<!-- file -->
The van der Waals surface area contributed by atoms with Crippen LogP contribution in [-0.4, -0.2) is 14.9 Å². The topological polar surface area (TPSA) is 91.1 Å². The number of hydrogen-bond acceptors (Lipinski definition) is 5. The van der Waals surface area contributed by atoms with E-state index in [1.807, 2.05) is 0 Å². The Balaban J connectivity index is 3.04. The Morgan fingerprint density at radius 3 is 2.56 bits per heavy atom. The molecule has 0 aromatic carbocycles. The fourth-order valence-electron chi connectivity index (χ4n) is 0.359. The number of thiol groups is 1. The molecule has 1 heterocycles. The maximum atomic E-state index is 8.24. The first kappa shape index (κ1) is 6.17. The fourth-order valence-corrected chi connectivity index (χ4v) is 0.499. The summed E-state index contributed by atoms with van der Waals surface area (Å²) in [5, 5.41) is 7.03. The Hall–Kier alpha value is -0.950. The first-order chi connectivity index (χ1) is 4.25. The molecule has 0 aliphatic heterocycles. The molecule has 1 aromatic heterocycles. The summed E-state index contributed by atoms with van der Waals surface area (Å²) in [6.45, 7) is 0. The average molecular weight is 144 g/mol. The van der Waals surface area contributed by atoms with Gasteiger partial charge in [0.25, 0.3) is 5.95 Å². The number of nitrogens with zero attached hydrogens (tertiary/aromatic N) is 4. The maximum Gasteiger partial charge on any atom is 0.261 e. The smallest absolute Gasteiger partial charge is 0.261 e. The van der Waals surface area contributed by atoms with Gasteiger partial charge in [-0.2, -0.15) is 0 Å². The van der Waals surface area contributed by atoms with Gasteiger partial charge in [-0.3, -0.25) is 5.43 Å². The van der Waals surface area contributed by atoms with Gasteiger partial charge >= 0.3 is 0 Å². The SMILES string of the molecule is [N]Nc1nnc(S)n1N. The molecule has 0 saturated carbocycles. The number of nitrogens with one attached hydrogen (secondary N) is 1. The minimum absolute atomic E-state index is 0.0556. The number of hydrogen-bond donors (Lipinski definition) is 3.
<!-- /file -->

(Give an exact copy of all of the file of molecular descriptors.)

The van der Waals surface area contributed by atoms with Crippen LogP contribution in [-0.4, -0.2) is 14.9 Å². The topological polar surface area (TPSA) is 91.1 Å². The number of hydrogen-bond acceptors (Lipinski definition) is 5. The van der Waals surface area contributed by atoms with E-state index in [1.807, 2.05) is 0 Å². The Balaban J connectivity index is 3.04. The Morgan fingerprint density at radius 3 is 2.56 bits per heavy atom. The molecule has 0 aromatic carbocycles. The fourth-order valence-electron chi connectivity index (χ4n) is 0.359. The number of thiol groups is 1. The molecule has 1 heterocycles. The maximum atomic E-state index is 8.24. The first kappa shape index (κ1) is 6.17. The fourth-order valence-corrected chi connectivity index (χ4v) is 0.499. The summed E-state index contributed by atoms with van der Waals surface area (Å²) in [5, 5.41) is 7.03. The Hall–Kier alpha value is -0.950. The first-order chi connectivity index (χ1) is 4.25. The molecule has 0 aliphatic heterocycles. The molecule has 1 aromatic heterocycles. The summed E-state index contributed by atoms with van der Waals surface area (Å²) in [6.45, 7) is 0. The average molecular weight is 144 g/mol. The van der Waals surface area contributed by atoms with Gasteiger partial charge in [0.25, 0.3) is 5.95 Å². The number of nitrogens with zero attached hydrogens (tertiary/aromatic N) is 4. The maximum Gasteiger partial charge on any atom is 0.261 e. The smallest absolute Gasteiger partial charge is 0.261 e. The van der Waals surface area contributed by atoms with Gasteiger partial charge in [-0.2, -0.15) is 0 Å². The van der Waals surface area contributed by atoms with Gasteiger partial charge in [-0.3, -0.25) is 5.43 Å². The van der Waals surface area contributed by atoms with Gasteiger partial charge >= 0.3 is 0 Å². The SMILES string of the molecule is [N]Nc1nnc(S)n1N. The molecule has 0 saturated carbocycles. The number of nitrogens with one attached hydrogen (secondary N) is 1. The minimum absolute atomic E-state index is 0.0556. The number of hydrogen-bond donors (Lipinski definition) is 3.